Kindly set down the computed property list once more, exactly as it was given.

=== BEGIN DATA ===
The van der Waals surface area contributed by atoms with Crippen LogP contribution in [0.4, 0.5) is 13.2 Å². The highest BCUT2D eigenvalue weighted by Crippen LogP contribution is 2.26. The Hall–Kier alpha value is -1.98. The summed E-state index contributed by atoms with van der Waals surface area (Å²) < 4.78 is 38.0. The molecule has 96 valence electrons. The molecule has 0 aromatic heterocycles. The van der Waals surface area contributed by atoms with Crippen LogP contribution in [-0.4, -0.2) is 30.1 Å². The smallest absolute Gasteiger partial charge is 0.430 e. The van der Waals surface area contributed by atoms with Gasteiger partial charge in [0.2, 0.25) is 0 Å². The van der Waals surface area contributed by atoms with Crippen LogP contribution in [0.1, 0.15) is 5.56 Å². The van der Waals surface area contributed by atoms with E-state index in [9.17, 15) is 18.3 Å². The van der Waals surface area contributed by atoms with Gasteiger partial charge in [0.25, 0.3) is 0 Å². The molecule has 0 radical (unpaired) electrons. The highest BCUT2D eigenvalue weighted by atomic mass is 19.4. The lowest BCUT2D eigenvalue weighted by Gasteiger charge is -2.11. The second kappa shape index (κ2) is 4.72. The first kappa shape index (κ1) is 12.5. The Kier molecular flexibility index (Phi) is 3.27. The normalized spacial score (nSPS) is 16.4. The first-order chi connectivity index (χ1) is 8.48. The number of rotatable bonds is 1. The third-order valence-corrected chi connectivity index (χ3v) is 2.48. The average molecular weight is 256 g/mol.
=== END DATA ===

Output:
The van der Waals surface area contributed by atoms with Crippen LogP contribution in [0.4, 0.5) is 13.2 Å². The highest BCUT2D eigenvalue weighted by Crippen LogP contribution is 2.26. The Hall–Kier alpha value is -1.98. The summed E-state index contributed by atoms with van der Waals surface area (Å²) < 4.78 is 38.0. The molecule has 96 valence electrons. The molecule has 0 aromatic heterocycles. The van der Waals surface area contributed by atoms with Crippen LogP contribution in [-0.4, -0.2) is 30.1 Å². The smallest absolute Gasteiger partial charge is 0.430 e. The van der Waals surface area contributed by atoms with Gasteiger partial charge in [0.2, 0.25) is 0 Å². The van der Waals surface area contributed by atoms with Crippen LogP contribution in [0.1, 0.15) is 5.56 Å². The van der Waals surface area contributed by atoms with E-state index in [9.17, 15) is 18.3 Å². The van der Waals surface area contributed by atoms with Gasteiger partial charge in [0.25, 0.3) is 0 Å². The molecule has 0 radical (unpaired) electrons. The highest BCUT2D eigenvalue weighted by atomic mass is 19.4. The lowest BCUT2D eigenvalue weighted by Gasteiger charge is -2.11. The second kappa shape index (κ2) is 4.72. The first kappa shape index (κ1) is 12.5. The Kier molecular flexibility index (Phi) is 3.27. The normalized spacial score (nSPS) is 16.4. The first-order chi connectivity index (χ1) is 8.48. The number of rotatable bonds is 1. The third-order valence-corrected chi connectivity index (χ3v) is 2.48. The average molecular weight is 256 g/mol.